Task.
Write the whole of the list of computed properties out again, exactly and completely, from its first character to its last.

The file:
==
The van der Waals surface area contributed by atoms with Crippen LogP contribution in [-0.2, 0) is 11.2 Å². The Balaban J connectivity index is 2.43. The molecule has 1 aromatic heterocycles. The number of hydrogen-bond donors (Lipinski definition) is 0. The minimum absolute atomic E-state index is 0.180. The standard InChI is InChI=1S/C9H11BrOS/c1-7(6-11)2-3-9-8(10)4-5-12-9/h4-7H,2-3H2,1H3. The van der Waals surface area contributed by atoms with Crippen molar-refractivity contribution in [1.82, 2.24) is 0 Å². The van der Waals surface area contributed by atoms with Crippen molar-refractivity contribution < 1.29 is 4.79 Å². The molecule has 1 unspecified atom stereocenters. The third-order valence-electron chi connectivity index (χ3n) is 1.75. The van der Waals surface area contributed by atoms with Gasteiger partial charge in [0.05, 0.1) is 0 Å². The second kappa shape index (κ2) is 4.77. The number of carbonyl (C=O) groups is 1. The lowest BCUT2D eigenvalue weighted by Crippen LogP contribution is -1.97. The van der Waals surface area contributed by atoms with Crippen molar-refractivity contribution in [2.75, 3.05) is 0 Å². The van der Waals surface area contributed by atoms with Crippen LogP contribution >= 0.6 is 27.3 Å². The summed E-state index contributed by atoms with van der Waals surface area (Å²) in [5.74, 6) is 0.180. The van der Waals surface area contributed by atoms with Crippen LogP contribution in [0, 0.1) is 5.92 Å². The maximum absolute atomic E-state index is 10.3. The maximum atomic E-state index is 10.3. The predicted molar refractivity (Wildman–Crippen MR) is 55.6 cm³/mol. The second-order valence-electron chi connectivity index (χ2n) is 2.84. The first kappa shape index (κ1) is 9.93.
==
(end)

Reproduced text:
The van der Waals surface area contributed by atoms with Crippen LogP contribution in [-0.2, 0) is 11.2 Å². The Balaban J connectivity index is 2.43. The molecule has 1 aromatic heterocycles. The number of hydrogen-bond donors (Lipinski definition) is 0. The minimum absolute atomic E-state index is 0.180. The standard InChI is InChI=1S/C9H11BrOS/c1-7(6-11)2-3-9-8(10)4-5-12-9/h4-7H,2-3H2,1H3. The van der Waals surface area contributed by atoms with Crippen molar-refractivity contribution in [1.82, 2.24) is 0 Å². The van der Waals surface area contributed by atoms with Crippen molar-refractivity contribution < 1.29 is 4.79 Å². The molecule has 1 unspecified atom stereocenters. The third-order valence-electron chi connectivity index (χ3n) is 1.75. The van der Waals surface area contributed by atoms with Gasteiger partial charge in [0.05, 0.1) is 0 Å². The second kappa shape index (κ2) is 4.77. The number of carbonyl (C=O) groups is 1. The lowest BCUT2D eigenvalue weighted by Crippen LogP contribution is -1.97. The van der Waals surface area contributed by atoms with Crippen molar-refractivity contribution in [2.75, 3.05) is 0 Å². The van der Waals surface area contributed by atoms with Crippen LogP contribution >= 0.6 is 27.3 Å². The summed E-state index contributed by atoms with van der Waals surface area (Å²) in [5.74, 6) is 0.180. The van der Waals surface area contributed by atoms with Crippen LogP contribution in [0, 0.1) is 5.92 Å². The maximum absolute atomic E-state index is 10.3. The maximum atomic E-state index is 10.3. The predicted molar refractivity (Wildman–Crippen MR) is 55.6 cm³/mol. The second-order valence-electron chi connectivity index (χ2n) is 2.84. The first kappa shape index (κ1) is 9.93.